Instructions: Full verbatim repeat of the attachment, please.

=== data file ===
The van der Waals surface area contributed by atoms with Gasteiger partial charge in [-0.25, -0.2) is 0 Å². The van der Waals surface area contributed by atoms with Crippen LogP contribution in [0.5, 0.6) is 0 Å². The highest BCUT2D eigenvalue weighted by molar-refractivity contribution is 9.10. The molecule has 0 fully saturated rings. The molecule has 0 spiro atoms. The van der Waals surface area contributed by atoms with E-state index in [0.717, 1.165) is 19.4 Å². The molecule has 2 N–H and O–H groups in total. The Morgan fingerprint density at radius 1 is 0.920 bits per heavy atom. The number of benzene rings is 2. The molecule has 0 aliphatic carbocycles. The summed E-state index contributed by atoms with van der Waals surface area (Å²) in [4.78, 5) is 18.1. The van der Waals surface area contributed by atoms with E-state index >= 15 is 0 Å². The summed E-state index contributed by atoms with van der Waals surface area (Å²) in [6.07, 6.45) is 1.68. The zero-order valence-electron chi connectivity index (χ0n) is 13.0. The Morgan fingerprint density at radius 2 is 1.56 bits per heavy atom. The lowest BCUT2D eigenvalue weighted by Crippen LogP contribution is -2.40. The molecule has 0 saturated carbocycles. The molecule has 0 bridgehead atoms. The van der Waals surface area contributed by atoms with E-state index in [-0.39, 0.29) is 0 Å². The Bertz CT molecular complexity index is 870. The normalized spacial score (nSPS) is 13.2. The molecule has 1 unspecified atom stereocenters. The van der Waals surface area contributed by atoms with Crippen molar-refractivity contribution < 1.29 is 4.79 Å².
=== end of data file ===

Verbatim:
The van der Waals surface area contributed by atoms with Gasteiger partial charge in [-0.25, -0.2) is 0 Å². The van der Waals surface area contributed by atoms with Crippen LogP contribution in [0.5, 0.6) is 0 Å². The highest BCUT2D eigenvalue weighted by molar-refractivity contribution is 9.10. The molecule has 0 fully saturated rings. The molecule has 0 spiro atoms. The van der Waals surface area contributed by atoms with E-state index in [0.717, 1.165) is 19.4 Å². The molecule has 2 N–H and O–H groups in total. The Morgan fingerprint density at radius 1 is 0.920 bits per heavy atom. The number of benzene rings is 2. The molecule has 0 aliphatic carbocycles. The summed E-state index contributed by atoms with van der Waals surface area (Å²) in [4.78, 5) is 18.1. The van der Waals surface area contributed by atoms with E-state index >= 15 is 0 Å². The summed E-state index contributed by atoms with van der Waals surface area (Å²) in [6.07, 6.45) is 1.68. The zero-order valence-electron chi connectivity index (χ0n) is 13.0. The Morgan fingerprint density at radius 2 is 1.56 bits per heavy atom. The lowest BCUT2D eigenvalue weighted by Crippen LogP contribution is -2.40. The molecule has 0 saturated carbocycles. The molecule has 0 bridgehead atoms. The van der Waals surface area contributed by atoms with E-state index in [-0.39, 0.29) is 0 Å². The Bertz CT molecular complexity index is 870. The normalized spacial score (nSPS) is 13.2. The molecule has 1 unspecified atom stereocenters. The van der Waals surface area contributed by atoms with Crippen molar-refractivity contribution < 1.29 is 4.79 Å².